Contact centres in the crisis   

Thursday 2 July 2020

Contact centre workers around Europe have and continue to face grave dangers throughout the coronavirus crisis, with many forced to work in dangerous conditions and fearing for their lives.

Across the continent there have been reports of call centres failing to ensure workers are able to adopt appropriate social distancing measures. Moreover, the lack of paid sick leave is incentivising call handlers to come to work while displaying symptoms of COVID-19.

A recent report surveying call centre workers in Scotland shows that dangerous conditions further evidenced the poor conditions in the sector. The research, conducted by Professor Phil Taylor of Strathclyde University is based on thousands of survey responses in call centres across Scotland, highlights many grave concerns.

Many workers report being forced to work in confined workplaces with few or no windows, long shifts, face-to-face contact, hot-desking, and problems with heating ventilation and air conditioning systems.

A major challenge that workers and their unions in the sector have faced is the opaque and ambiguous way in which governments have designated essential and key workers. Contact centre employers and their clients have seized on these ambiguities to label ever-greater groups essential and so deny them teleworking arrangements that may save their lives.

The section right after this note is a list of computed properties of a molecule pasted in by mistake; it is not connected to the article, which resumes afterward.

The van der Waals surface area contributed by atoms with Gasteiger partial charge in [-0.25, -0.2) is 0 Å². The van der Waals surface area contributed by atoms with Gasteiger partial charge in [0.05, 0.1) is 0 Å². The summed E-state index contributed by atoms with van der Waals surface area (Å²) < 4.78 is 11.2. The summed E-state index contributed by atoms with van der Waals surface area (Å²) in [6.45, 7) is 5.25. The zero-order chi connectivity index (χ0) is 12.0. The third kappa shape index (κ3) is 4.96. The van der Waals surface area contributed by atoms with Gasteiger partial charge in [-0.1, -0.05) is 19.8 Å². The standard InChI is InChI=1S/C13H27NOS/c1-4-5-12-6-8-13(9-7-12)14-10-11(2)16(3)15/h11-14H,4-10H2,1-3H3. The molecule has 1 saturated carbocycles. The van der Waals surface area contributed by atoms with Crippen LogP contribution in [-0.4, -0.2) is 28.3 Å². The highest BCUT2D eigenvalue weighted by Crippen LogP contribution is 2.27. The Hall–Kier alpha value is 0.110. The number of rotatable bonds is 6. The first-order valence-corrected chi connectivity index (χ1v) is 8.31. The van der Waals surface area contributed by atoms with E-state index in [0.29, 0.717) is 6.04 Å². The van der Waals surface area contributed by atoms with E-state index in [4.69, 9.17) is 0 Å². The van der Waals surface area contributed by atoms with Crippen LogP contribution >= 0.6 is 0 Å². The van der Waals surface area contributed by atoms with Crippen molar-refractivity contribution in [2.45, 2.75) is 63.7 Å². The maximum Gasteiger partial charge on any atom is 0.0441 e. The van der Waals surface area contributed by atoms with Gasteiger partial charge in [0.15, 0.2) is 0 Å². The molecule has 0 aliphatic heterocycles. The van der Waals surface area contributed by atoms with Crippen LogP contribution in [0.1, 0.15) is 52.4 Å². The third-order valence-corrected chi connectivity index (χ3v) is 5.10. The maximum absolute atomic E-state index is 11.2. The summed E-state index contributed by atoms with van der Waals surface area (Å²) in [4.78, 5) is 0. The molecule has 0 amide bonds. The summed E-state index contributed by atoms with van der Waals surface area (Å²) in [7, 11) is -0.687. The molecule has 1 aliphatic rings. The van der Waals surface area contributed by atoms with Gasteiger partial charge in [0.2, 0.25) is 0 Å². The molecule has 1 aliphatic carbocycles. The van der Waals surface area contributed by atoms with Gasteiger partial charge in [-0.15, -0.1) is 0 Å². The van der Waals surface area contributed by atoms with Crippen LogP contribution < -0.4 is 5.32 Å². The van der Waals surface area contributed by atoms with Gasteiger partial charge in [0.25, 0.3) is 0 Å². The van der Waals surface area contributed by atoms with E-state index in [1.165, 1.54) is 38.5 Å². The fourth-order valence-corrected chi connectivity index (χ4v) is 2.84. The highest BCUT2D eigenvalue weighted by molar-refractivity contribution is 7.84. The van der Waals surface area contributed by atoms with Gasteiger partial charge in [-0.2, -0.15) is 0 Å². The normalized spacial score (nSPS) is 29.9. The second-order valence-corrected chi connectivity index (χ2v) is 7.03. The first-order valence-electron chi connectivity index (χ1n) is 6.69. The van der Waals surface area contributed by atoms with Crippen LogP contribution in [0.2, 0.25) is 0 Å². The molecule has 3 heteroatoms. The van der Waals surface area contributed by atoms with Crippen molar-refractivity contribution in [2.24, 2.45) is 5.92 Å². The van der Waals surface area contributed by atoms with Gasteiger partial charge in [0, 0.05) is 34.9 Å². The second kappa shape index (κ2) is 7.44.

Two out of every three workers surveyed remain unconvinced that the service they provide justifies the designation of essential (or emergency) work. How many sales activities can be designated essential? Are cancellations of digital TV services really an emergency? As one respondent puts it, “Any time the government advise us to stay at home we get an email or text telling us we’re essential and we’re expected to be in.

Almost three quarters of those surveyed confirmed that they are expected to come to work no-matter-what and that pressure is put on them that they might either lose their job or receive only statutory sick pay (£95.85 a week: €107.46) if they don’t come to work, despite the UK government’s furlough scheme to pay 80% of workers’ wages if the contact centre closes. As one respondent puts it, “I am of the opinion that my life isn’t as important as a customers’ inconvenience”.

 *Picture credit: MikeDotta / Shutterstock

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